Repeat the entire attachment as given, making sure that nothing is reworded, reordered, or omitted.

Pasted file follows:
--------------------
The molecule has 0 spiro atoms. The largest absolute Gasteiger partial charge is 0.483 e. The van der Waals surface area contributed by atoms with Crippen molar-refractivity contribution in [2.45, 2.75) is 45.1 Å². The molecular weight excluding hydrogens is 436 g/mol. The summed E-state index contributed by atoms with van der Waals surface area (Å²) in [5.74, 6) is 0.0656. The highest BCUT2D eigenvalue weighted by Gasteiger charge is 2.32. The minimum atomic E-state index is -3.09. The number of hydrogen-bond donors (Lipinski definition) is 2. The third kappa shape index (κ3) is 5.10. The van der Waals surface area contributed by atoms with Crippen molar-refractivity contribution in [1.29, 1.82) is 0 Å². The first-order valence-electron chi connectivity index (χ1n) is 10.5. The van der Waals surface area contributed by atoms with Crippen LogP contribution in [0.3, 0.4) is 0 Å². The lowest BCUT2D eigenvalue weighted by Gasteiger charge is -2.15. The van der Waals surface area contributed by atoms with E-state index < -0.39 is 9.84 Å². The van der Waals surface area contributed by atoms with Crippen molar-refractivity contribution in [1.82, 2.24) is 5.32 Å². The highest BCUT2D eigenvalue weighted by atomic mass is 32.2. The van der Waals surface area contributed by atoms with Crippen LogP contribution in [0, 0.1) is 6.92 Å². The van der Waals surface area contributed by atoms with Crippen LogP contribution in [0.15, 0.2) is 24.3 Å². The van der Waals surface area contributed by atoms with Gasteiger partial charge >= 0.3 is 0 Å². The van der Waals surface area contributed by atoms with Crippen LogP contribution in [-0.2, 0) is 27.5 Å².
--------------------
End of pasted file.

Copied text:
The molecule has 0 spiro atoms. The largest absolute Gasteiger partial charge is 0.483 e. The van der Waals surface area contributed by atoms with Crippen molar-refractivity contribution in [2.45, 2.75) is 45.1 Å². The molecular weight excluding hydrogens is 436 g/mol. The summed E-state index contributed by atoms with van der Waals surface area (Å²) in [5.74, 6) is 0.0656. The highest BCUT2D eigenvalue weighted by Gasteiger charge is 2.32. The minimum atomic E-state index is -3.09. The number of hydrogen-bond donors (Lipinski definition) is 2. The third kappa shape index (κ3) is 5.10. The van der Waals surface area contributed by atoms with Crippen molar-refractivity contribution in [1.29, 1.82) is 0 Å². The first-order valence-electron chi connectivity index (χ1n) is 10.5. The van der Waals surface area contributed by atoms with Crippen LogP contribution in [0.3, 0.4) is 0 Å². The lowest BCUT2D eigenvalue weighted by Gasteiger charge is -2.15. The van der Waals surface area contributed by atoms with E-state index < -0.39 is 9.84 Å². The van der Waals surface area contributed by atoms with Crippen molar-refractivity contribution in [1.82, 2.24) is 5.32 Å². The highest BCUT2D eigenvalue weighted by atomic mass is 32.2. The van der Waals surface area contributed by atoms with Crippen LogP contribution in [0, 0.1) is 6.92 Å². The van der Waals surface area contributed by atoms with Crippen LogP contribution in [0.15, 0.2) is 24.3 Å². The van der Waals surface area contributed by atoms with Gasteiger partial charge >= 0.3 is 0 Å². The van der Waals surface area contributed by atoms with Crippen LogP contribution in [-0.2, 0) is 27.5 Å².